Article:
What a wonderful reminder for the early Christians, and for us today, that when we wonder what the world is coming to, when we despair of the future and feel that things are out of control, we can be assured that Christ is the one true King, and that he holds all power in his hands. 

            So if Christ is King, where does he reign?  The masses around us do not acknowledge him. The kingdoms of this world do not follow him. Like Pilate in our gospel passage this morning, much of the world is oblivious to Jesus’ identity. “So are you a king?” Pilate asked with wonder. 

            And Jesus responded, “My kingdom is not of this world . . .My kingdom is not from here.”

            So where does Christ reign?  We see the answer in this passage from Revelation.  Revelation affirms that Christ “loves us and freed us from our sins by his blood, and made us to be a kingdom, priests serving his God and Father.”

            He “made US to be a kingdom.”  What an amazing thought!  In a world where this is much confusion and uncertainty, we—believers who have been loved and forgiven by Jesus—we are the Kingdom of God.  We are where Christ reigns.  And thus our lives should bear witness to the reign of Christ within us.  We should live differently than the world around us, because the kingdom of Christ is not like this world.  In the kingdom, the first are last, the rich are poor, and the meek inherit the earth.  In the kingdom, when someone strikes us, we turn the other cheek, when someone steals our shirt, we give him our coat also.  When someone hates us, we love him; when someone persecutes us, we pray for her.  When someone wrongs us, we forgive him. 

            Our Presbyterian theology says, “The Church of Jesus Christ is the provisional demonstration of what God intends for all humanity  . . . a sign in and for the world of the new reality God has made available to people in Jesus Christ. The new reality revealed in Jesus Christ is the new humanity, a new creation, a new beginning for human life in the world.”2 In an article on that statement, Paul Hooker, a Presbyterian pastor and scholar, said, “That language is powerful!  It says that God has chosen the church—the likes of us—to show the world what human life can be, ought to be, and—most important—will be.  And it says that when the world is looking for what it means to live as God wants life lived, the world comes looking to us.3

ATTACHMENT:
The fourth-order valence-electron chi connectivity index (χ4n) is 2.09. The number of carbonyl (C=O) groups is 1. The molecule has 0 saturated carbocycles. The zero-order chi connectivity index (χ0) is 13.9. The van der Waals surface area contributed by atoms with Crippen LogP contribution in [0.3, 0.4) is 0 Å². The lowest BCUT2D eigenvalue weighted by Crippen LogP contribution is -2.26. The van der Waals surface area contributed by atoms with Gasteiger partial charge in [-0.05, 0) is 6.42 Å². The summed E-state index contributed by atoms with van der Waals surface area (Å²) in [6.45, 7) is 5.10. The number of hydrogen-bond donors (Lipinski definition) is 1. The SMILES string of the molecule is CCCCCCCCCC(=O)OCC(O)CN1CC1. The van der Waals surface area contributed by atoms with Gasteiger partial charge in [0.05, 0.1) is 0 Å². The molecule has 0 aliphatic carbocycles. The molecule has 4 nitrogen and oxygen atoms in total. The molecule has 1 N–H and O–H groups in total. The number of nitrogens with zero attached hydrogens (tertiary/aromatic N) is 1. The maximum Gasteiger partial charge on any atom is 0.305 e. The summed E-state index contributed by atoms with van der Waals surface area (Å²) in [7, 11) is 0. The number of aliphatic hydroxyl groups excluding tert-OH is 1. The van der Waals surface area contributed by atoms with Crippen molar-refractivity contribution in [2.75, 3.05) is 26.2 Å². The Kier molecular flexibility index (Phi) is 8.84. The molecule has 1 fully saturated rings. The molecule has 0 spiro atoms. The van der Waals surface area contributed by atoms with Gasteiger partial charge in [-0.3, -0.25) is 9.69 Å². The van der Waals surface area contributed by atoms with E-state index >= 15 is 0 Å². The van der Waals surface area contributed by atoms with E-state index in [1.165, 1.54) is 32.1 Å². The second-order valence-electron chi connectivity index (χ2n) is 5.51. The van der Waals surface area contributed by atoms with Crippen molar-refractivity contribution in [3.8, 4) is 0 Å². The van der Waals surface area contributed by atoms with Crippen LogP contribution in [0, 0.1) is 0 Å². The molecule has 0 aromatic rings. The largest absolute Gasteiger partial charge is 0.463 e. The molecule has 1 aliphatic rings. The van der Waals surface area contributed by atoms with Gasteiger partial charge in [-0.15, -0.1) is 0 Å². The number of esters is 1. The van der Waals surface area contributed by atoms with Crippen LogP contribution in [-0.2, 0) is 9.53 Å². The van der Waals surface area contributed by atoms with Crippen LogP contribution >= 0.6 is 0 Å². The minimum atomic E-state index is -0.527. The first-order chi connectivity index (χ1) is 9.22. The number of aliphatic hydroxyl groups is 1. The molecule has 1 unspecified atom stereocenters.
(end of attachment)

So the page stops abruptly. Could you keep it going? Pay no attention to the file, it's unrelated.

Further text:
“The world comes looking to us.” We, the church of Jesus Christ, are charged with demonstrating what the kingdom looks like.  We, the church of Jesus Christ are charged with being the kingdom! 

A woman was running late, in a huge hurry, and she was hoping to make it through the stoplight ahead that had just turned yellow, but unfortunately for her, the man in front of her decided to stop, rather than go through the yellow light.  She slammed on her brakes, which caused her to spill her coffee and drop her cell phone, and she was furious.   She was banging the steering wheel and screaming in frustration, when she heard a tap on her window and looked up into the face of a very serious police officer. 

The woman had not realized that a police car was right behind her.  After checking her ID and verifying she was who she said she was, the office came back to her car and said, “Ma’am, I’m sorry for stopping you, but I had feared this was a case of grand theft auto.”

“Grand theft auto!” the woman exclaimed.  “Why in the world would you think that?”

The officer replied, “Well, you see, I pulled up behind your car while you were blowing your horn, making rude gestures to the guy in front of you, and cursing a blue streak at him.   I noticed the ‘What Would Jesus Do’ bumper sticker, the ‘Follow Me to Church’ bumper sticker, and the Christian fish emblem on the trunk . . . Well, naturally... I assumed you had stolen the car!”4